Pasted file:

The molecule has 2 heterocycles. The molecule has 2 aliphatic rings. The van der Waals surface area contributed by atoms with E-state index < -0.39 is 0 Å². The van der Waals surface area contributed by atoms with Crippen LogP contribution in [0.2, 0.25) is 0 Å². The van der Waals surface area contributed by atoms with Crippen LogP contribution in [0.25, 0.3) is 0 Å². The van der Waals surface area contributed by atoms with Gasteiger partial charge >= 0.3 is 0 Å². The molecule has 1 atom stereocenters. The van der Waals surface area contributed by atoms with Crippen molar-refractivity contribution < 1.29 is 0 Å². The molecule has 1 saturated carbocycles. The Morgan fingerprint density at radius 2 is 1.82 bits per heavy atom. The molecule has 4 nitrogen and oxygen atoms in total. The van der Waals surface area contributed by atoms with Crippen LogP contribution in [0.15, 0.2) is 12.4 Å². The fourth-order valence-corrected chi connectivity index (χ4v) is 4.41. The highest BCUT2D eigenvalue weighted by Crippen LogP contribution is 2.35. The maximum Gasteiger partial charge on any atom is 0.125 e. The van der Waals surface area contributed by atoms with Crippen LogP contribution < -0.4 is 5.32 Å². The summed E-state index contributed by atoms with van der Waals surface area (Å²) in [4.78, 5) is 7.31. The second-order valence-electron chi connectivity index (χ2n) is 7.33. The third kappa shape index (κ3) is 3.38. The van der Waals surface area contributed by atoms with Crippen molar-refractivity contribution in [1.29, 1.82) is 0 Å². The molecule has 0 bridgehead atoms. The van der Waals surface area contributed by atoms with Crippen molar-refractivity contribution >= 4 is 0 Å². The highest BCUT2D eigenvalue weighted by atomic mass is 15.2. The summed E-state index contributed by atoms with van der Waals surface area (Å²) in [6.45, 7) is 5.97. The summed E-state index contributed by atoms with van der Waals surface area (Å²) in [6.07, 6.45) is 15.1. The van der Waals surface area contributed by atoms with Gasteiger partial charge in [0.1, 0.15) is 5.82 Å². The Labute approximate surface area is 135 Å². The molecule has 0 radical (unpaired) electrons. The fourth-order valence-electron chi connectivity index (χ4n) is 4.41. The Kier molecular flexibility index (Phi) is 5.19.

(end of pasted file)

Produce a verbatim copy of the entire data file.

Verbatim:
The molecule has 2 heterocycles. The molecule has 2 aliphatic rings. The van der Waals surface area contributed by atoms with E-state index < -0.39 is 0 Å². The van der Waals surface area contributed by atoms with Crippen LogP contribution in [0.2, 0.25) is 0 Å². The van der Waals surface area contributed by atoms with Crippen LogP contribution in [0.25, 0.3) is 0 Å². The van der Waals surface area contributed by atoms with Gasteiger partial charge >= 0.3 is 0 Å². The molecule has 1 atom stereocenters. The van der Waals surface area contributed by atoms with Crippen molar-refractivity contribution < 1.29 is 0 Å². The molecule has 1 saturated carbocycles. The Morgan fingerprint density at radius 2 is 1.82 bits per heavy atom. The molecule has 4 nitrogen and oxygen atoms in total. The van der Waals surface area contributed by atoms with Crippen LogP contribution in [0.15, 0.2) is 12.4 Å². The fourth-order valence-corrected chi connectivity index (χ4v) is 4.41. The highest BCUT2D eigenvalue weighted by Crippen LogP contribution is 2.35. The maximum Gasteiger partial charge on any atom is 0.125 e. The van der Waals surface area contributed by atoms with Crippen LogP contribution < -0.4 is 5.32 Å². The summed E-state index contributed by atoms with van der Waals surface area (Å²) in [4.78, 5) is 7.31. The second-order valence-electron chi connectivity index (χ2n) is 7.33. The third kappa shape index (κ3) is 3.38. The van der Waals surface area contributed by atoms with Crippen molar-refractivity contribution in [1.29, 1.82) is 0 Å². The molecule has 0 bridgehead atoms. The van der Waals surface area contributed by atoms with Crippen molar-refractivity contribution >= 4 is 0 Å². The highest BCUT2D eigenvalue weighted by atomic mass is 15.2. The summed E-state index contributed by atoms with van der Waals surface area (Å²) in [6.45, 7) is 5.97. The summed E-state index contributed by atoms with van der Waals surface area (Å²) in [6.07, 6.45) is 15.1. The van der Waals surface area contributed by atoms with Gasteiger partial charge in [0.1, 0.15) is 5.82 Å². The Labute approximate surface area is 135 Å². The molecule has 0 radical (unpaired) electrons. The fourth-order valence-electron chi connectivity index (χ4n) is 4.41. The Kier molecular flexibility index (Phi) is 5.19.